To woo; to court.


To draw out or entice forth; to bring to light; to bring out against the will; to deduce by reason or argument; as, to elicit truth by discussion.


To make a petition.


Call forth (emotions, feelings, and responses);
Arouse pity
Raise a smile
Evoke sympathy


(archaic) To disturb or trouble; to harass.


Deduce (a principle) or construe (a meaning);
We drew out some interesting linguistic data from the native informant


To urge the claims of; to plead; to act as solicitor for or with reference to.


Derive by reason;
Elicit a solution


To disturb; to disquiet.


(archaic) solicitation


To ask from with earnestness; to make petition to; to apply to for obtaining something; as, to solicit person for alms.
Did I solicit theeFrom darkness to promote me?


To endeavor to obtain; to seek; to plead for; as, to solicit an office; to solicit a favor.
I view my crime, but kindle at the view,Repent old pleasures, and solicit new.


To awake or excite to action; to rouse desire in; to summon; to appeal to; to invite.
That fruit . . . solicited her longing eye.
Sounds and some tangible qualities solicit their proper senses, and force an entrance to the mind.


To urge the claims of; to plead; to act as solicitor for or with reference to.
ShouldMy brother henceforth study to forgetThe vow that he hath made thee, I would everSolicit thy deserts.


Make a solicitation or entreaty for something; request urgently or persistently;
Henry IV solicited the Pope for a divorce
My neighbor keeps soliciting money for different charities


Make amorous advances towards;
John is courting Mary


Incite, move, or persuade to some act of lawlessness or insubordination;
He was accused of soliciting his colleagues to destroy the documents

Common Curiosities

What are common methods used to elicit responses?

Methods include skillful questioning, creating a comfortable environment for open discussion, and using psychological techniques.

What does it mean to solicit someone?

To solicit someone means to ask them directly for something, such as help, information, or contributions.

Is eliciting always done with questions?

No, eliciting can also be achieved through observations, interactions, or creating situations that naturally bring out the desired response.

Can solicitation be illegal?

Yes, in certain contexts, such as soliciting someone to commit a crime, it can be considered illegal.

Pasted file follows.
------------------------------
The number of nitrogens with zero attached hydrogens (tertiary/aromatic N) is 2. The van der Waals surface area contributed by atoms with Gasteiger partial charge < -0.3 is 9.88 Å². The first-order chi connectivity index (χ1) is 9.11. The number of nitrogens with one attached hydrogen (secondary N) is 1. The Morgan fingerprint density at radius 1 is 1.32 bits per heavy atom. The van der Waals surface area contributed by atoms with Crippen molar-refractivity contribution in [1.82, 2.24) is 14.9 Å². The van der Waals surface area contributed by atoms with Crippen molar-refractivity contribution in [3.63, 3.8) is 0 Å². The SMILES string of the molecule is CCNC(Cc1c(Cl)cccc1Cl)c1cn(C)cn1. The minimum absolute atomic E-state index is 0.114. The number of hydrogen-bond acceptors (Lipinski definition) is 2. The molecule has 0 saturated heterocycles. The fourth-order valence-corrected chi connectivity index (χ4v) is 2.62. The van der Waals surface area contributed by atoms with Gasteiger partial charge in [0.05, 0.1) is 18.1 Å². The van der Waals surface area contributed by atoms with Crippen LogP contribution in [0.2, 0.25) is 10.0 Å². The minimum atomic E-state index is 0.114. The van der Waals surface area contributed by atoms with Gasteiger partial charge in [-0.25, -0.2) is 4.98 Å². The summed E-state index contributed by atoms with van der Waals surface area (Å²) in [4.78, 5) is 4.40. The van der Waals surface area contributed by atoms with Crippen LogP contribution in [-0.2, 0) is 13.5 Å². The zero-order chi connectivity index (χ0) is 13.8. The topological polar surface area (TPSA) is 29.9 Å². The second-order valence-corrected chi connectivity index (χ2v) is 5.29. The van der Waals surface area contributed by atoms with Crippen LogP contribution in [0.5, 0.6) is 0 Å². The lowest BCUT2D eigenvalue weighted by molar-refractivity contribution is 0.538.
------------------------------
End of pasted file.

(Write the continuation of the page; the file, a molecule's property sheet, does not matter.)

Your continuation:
How is eliciting information different from soliciting information?

Eliciting information involves drawing out the information subtly or indirectly, while soliciting information involves directly asking for it.

Can eliciting be considered manipulative?

While it can be seen as manipulative in some contexts, it often depends on the intention behind it and how it's conducted.

Why might someone choose to solicit rather than elicit?

Soliciting is more direct and often faster, making it suitable for clear, straightforward requests where the intention is openly declared.

Does eliciting require special skills?

Yes, it often requires skills in psychology, observation, and communication to effectively elicit information.

What is the main goal of solicitation in marketing?

The main goal is to encourage a direct action, such as a purchase, subscription, or feedback.

How important is body language in eliciting information?

Body language is very important as it can help build rapport and trust, making it easier to elicit information.

How do professionals like therapists or detectives use elicitation?

They use elicitation to uncover deeper truths, emotions, or facts that might not be readily shared through direct questioning.

In what situations is elicitation preferred over solicitation?

Elicitation is preferred in sensitive situations, investigations, or when seeking honest, unguarded responses.

Is it possible to solicit without speaking?

Yes, solicitation can be done through written communication, gestures, or other non-verbal methods.

Can anyone learn to elicit information effectively?

With practice and study of human behavior and communication techniques, it's possible to improve one's ability to elicit information.

Are there ethical concerns associated with elicitation?

Yes, ethical concerns can arise, especially regarding the respect for privacy and consent of the individual from whom information is being elicited.

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Author Spotlight

Written by
Tayyaba Rehman
Tayyaba Rehman is a distinguished writer, currently serving as a primary contributor to As a researcher in semantics and etymology, Tayyaba's passion for the complexity of languages and their distinctions has found a perfect home on the platform. Tayyaba delves into the intricacies of language, distinguishing between commonly confused words and phrases, thereby providing clarity for readers worldwide.
Co-written by
Fiza Rafique
Fiza Rafique is a skilled content writer at, where she meticulously refines and enhances written pieces. Drawing from her vast editorial expertise, Fiza ensures clarity, accuracy, and precision in every article. Passionate about language, she continually seeks to elevate the quality of content for readers worldwide.